According to PwC’s Trust in Business Survey, 49% of consumers started purchasing or purchased more from a company because of trust. So, for companies looking to transform their business models from product provider to As-a-Service, or from break-fix to outcomes-based, this evolution isn’t conceivable without a strong foundation of trust. For a customer to want to invest in a new, different, expanded relationship with your company, they must have a deep level of trust in your understanding of their needs, your commitment, and your abilities. 

From a digital perspective, technology has the ability to strengthen trust with your customers – or break it. You need to ensure you are applying ample attention, and investment, to your digital initiatives to ensure you achieve the former. 

Invest in Technology You Can Trust

While the emphasis on trust should be weighted toward your employees and customers, your technology investments are a through-line that – when executed well – can help you build that trust. Today’s digital landscape is exciting in the sense that it is more sophisticated and intelligent than ever, but also overwhelming in that it is more complex. 

The key to building a digital ecosystem you can trust is to focus on minimizing that complexity. As the Deloitte article states, one important aspect is a strong foundation. The article says, “Build a strong data foundation. Without methodically and consistently tracking what data you have, where it lives, and who can access it, you cannot create an environment of trust. A strong data foundation unifies stakeholders around a single vision of data accountability and delivers on secure technology that supports effective data management.”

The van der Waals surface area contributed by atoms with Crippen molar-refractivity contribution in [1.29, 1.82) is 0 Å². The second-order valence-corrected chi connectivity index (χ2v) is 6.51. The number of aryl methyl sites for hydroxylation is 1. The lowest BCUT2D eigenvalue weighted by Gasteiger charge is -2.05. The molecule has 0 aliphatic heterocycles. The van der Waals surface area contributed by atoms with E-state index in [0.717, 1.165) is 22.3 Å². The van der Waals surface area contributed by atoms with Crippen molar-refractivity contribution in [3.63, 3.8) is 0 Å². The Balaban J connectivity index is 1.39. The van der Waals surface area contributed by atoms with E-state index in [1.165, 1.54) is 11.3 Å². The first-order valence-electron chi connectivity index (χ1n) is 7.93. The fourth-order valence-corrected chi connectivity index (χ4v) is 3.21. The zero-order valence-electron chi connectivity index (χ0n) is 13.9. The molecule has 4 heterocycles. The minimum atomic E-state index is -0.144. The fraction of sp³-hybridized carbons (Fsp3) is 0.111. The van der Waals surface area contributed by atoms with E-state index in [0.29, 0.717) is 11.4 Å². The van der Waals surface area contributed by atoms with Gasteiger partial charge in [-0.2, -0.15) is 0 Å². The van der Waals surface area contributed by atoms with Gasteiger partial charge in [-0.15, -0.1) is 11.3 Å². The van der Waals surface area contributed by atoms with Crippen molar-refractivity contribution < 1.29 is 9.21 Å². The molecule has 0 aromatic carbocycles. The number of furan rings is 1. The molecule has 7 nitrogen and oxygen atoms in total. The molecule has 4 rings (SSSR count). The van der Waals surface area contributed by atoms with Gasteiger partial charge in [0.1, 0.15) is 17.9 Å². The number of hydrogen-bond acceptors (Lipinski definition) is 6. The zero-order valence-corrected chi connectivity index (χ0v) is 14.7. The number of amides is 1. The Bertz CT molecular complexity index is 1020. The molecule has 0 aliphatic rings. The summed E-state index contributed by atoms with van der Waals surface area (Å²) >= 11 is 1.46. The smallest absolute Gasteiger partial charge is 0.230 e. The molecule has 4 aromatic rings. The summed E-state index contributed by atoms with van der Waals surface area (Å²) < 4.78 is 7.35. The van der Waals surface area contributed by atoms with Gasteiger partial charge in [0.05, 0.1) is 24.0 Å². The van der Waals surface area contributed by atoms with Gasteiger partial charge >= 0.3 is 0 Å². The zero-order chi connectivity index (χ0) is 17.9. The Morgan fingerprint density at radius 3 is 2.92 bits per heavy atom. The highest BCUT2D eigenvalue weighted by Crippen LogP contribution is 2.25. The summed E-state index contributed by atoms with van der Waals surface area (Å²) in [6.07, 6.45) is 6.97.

Consider business needs and don’t be distracted by what’s “cool” simply because it’s cool. Be cognizant of failure points – streamlining as much as you can into a single platform helps to keep the employee and customer experience smooth and data integrity high. Start with solid execution of core elements, and only then look for opportunities to add more sophistication and automation. And get feedback as you go! Asking your employees and your customers for their input is a great way to strengthen trust (as long as they see their insights put to use). You can find some more great advice from our recent podcast guest Dr. Haroon Abbu, VP of Digital, Data, and Analytics at Bell and Howell who, in 2021, co-authored the book TRUST: The Winning Formula for Digital Leaders – A Practical Guide for Companies Engaged in Digital Transformation

What Drives Trust?

If you’re wondering what drives trust, I’d start with reflecting on what drives trust for you. What helps you to trust an organization – or even an individual? Are those concepts reflected in your company culture, your customer relationships, and your partnerships with technology providers?

For some external perspective, PwC reported in its Trust in Business Survey what respondents said were the top drivers of trust in company (asked of both employees and consumers). The top six responses were:

  • Accountable to customers and employees – 50%
  • Clear communications – 48%
  • Admits to mistakes – 40%
  • Delivers consistent customer experience – 39%
  • Appropriate employee compensation – 32%
  • Protects customer and employee data – 29% 

Each of these characteristics sound simple at face value but have varying degrees of complexity when it comes to the realities of execution. No matter the effort it takes, though, prioritizing trust is key to accomplishing the objectives we have in digital and business transformation.